What is its export market potential?
- A: To lessen import and at the same time, earn plus points by exporting.
- B: Biggest market is Europe, as well as US and Australia. We’d like to ship samples.
- C: The market potential of Pangasius is very big since many countries are really net importers of this fish and Vietnam’s production is really increasing. These are just some of the factors why we think that there is a big potential in the international market and that this fish can help the aquatic industry grow when we would export fillets.
Naturally, the Pangasius lives in the two main streams of the Mekong Delta, called Cuu Long and the Nine Mouths of the Dragon. They are the River Tien in the northern part of the Delta and the River Hau that runs from the Cambodian border South through the region of An Giang to reach the Sea.
All the Pangasius found living here in the Wild have been classified and developed by French scientists into two species for farming. The first fish they farmed was the Pangasius bocourti also called Basa by the Vietnamese. This fish needs 12 months to grow to market size of about 2 kilos of weight and gives a white fillet meat of high fat content.
Like most catfishes, Pangasius’ body is elongated and the tail is deeply forked. It has a cylindrical body and a dorsal portion that is grayish. Its stomach is whitish. They have large eyes and a small mouth. The body is silver to blue with a silver iridescence. The back is darker than the main body color. A slender, horizontal, white stripe extends from the base of the tail to the gill cover. The fins are light gray to transparent. The fins are dark grey or black.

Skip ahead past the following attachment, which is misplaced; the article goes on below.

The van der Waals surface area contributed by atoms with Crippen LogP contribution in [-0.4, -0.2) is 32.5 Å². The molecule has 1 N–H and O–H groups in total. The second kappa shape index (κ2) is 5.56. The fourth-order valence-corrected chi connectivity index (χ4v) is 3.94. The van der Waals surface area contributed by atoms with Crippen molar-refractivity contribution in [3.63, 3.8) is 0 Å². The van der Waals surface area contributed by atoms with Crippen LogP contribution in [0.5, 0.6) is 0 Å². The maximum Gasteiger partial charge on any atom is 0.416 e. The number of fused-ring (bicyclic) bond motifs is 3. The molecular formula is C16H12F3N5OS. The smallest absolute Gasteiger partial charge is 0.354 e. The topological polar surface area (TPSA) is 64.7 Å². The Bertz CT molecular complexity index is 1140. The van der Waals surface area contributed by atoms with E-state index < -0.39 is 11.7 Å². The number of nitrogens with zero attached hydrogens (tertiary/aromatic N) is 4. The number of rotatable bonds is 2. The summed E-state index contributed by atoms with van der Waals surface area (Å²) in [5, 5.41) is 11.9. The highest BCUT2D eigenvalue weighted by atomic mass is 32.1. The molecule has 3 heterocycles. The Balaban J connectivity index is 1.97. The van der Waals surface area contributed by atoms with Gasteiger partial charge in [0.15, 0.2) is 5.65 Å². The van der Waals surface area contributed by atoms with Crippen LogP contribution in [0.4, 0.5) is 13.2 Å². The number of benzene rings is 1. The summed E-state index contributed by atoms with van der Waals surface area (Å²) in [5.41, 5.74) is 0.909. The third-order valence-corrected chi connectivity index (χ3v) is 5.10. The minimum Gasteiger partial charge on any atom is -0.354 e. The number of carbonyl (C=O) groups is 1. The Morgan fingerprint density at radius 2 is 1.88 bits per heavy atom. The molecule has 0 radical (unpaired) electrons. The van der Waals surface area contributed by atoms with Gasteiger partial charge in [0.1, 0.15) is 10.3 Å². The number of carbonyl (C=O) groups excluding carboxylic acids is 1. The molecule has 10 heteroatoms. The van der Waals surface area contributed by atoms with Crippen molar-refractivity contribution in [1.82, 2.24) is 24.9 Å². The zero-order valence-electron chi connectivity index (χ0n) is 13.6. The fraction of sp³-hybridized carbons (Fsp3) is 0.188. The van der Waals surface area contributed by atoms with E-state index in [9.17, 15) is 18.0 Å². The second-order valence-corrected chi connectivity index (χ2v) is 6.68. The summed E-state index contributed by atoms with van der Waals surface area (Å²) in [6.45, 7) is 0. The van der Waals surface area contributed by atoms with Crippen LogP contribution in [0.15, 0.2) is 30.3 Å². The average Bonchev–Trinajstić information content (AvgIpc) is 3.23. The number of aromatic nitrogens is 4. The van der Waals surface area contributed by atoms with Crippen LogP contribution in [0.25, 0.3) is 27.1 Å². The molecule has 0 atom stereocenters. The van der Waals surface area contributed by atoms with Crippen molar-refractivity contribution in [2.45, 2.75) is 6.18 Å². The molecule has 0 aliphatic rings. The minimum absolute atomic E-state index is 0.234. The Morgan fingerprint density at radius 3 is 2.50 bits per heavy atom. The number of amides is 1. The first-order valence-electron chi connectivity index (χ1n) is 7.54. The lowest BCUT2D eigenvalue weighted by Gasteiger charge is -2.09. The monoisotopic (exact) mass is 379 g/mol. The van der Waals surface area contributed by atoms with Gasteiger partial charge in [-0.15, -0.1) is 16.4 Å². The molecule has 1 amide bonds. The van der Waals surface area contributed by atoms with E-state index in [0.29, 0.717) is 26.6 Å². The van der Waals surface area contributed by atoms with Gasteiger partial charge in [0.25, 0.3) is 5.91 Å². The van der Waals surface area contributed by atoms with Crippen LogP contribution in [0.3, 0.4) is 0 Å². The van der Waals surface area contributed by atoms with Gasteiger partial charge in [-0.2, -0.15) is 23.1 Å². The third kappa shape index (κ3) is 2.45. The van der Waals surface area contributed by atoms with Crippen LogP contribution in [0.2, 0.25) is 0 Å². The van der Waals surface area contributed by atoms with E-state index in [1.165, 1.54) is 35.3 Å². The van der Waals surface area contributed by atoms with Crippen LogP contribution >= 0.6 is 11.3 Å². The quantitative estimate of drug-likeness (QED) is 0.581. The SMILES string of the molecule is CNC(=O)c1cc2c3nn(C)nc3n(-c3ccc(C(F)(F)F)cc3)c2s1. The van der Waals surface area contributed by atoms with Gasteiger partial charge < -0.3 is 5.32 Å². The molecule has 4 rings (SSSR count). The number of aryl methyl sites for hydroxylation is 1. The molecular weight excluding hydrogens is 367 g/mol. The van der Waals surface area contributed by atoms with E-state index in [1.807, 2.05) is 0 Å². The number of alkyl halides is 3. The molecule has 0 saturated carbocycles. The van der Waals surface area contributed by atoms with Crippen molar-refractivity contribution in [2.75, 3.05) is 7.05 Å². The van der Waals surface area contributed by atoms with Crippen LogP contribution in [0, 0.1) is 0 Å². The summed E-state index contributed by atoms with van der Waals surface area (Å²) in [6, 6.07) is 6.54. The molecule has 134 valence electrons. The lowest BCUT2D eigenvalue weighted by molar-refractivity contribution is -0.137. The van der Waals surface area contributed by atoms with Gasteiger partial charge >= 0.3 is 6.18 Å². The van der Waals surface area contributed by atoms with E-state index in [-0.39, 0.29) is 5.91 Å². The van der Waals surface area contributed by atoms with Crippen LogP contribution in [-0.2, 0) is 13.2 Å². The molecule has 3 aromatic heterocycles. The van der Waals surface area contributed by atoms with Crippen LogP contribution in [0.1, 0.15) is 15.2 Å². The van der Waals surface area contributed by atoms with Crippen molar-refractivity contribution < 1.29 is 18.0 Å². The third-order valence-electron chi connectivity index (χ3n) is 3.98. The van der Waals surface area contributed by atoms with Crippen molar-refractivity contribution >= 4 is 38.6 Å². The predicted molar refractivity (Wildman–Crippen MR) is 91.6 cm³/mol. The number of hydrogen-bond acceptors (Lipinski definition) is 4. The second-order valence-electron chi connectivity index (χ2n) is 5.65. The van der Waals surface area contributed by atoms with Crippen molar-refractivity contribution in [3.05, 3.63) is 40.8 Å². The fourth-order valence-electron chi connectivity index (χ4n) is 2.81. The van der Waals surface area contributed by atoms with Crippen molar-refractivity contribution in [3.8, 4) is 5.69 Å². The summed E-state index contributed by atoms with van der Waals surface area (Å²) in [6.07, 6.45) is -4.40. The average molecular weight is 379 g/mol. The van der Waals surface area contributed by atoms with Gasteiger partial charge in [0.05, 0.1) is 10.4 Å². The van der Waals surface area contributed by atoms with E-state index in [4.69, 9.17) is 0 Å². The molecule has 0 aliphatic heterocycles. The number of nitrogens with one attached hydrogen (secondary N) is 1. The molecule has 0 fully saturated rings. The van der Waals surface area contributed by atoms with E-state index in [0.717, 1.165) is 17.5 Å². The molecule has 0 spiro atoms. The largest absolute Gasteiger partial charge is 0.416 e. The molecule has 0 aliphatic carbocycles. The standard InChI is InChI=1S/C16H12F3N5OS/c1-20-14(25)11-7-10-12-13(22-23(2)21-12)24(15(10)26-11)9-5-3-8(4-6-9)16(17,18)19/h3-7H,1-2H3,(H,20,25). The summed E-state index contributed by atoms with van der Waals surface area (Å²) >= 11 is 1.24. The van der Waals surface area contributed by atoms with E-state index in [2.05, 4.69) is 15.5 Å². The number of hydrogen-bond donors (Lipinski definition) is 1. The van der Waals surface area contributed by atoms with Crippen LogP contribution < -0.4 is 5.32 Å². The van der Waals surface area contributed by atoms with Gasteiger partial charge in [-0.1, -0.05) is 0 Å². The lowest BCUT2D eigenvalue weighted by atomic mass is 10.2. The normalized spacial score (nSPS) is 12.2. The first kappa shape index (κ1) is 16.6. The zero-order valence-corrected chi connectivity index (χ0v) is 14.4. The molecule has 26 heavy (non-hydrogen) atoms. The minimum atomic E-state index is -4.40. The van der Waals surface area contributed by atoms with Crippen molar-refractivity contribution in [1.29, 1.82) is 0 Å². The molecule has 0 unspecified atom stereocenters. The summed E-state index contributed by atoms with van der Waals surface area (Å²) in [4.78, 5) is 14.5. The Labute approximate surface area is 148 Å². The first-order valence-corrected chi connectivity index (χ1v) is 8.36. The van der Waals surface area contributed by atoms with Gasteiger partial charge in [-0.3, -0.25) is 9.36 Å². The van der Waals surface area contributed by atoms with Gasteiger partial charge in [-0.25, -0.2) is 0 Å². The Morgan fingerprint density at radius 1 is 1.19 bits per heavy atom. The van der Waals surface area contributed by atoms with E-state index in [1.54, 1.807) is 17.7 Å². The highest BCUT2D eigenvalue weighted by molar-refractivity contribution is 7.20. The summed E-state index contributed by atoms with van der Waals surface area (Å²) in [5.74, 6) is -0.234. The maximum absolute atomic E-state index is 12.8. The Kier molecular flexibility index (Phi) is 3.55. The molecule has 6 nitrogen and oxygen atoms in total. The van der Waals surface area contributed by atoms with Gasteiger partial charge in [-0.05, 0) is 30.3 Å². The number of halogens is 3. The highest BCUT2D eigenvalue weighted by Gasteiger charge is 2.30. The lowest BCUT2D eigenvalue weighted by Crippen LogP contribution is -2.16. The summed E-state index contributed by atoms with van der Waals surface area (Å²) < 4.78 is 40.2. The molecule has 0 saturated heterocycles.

Juveniles have a black stripe along the lateral line and a second black stripe below the lateral line. They have a black stripe along the lateral line and a second black stripe below the lateral line; they have a shiny, iridescent color that gives these fish their name. However, large adults are uniformly grey and lack the striping. Adults reach up to 130 cm (4 ft) in length and can weigh up to a maximum of 44.0 kg (97 lb).
Adult Pangasius choose large bodies of water similar to the deep waters of its native Mekong River Basin. Pangasius Catfish are a freshwater fish that natively live in a tropical climate and prefer water with a 22 to 26 °C.
The Pangasius has a typical appearance with its black back and white belly, so it is the only White Catfish in the world. Under the chin the fish wears some fat storage in a skin sack. This fat-store has the same purpose like the fat layers under the back of the salmon. This fat is used to grow the eggs and the sperm before maturing.
In the wild, their omnivorous diet consists of crustaceans, other fish, and plant matter. Catfish feed mostly from the ground and have no teeth. They have small whiskers that can feel in the dark of the water small plants and animals that are swallowed then.
Dealing with Juveniles
Juvenile iridescent sharks are often sold as pets for home aquariums. Nonetheless, they are not easy to watch over and are not suggested for most home aquariums. Iridescent sharks are schooling fish that prefer to be kept in groups of 5 or more. Juveniles are initially omnivores but eventually turn herbivorous when they grow up.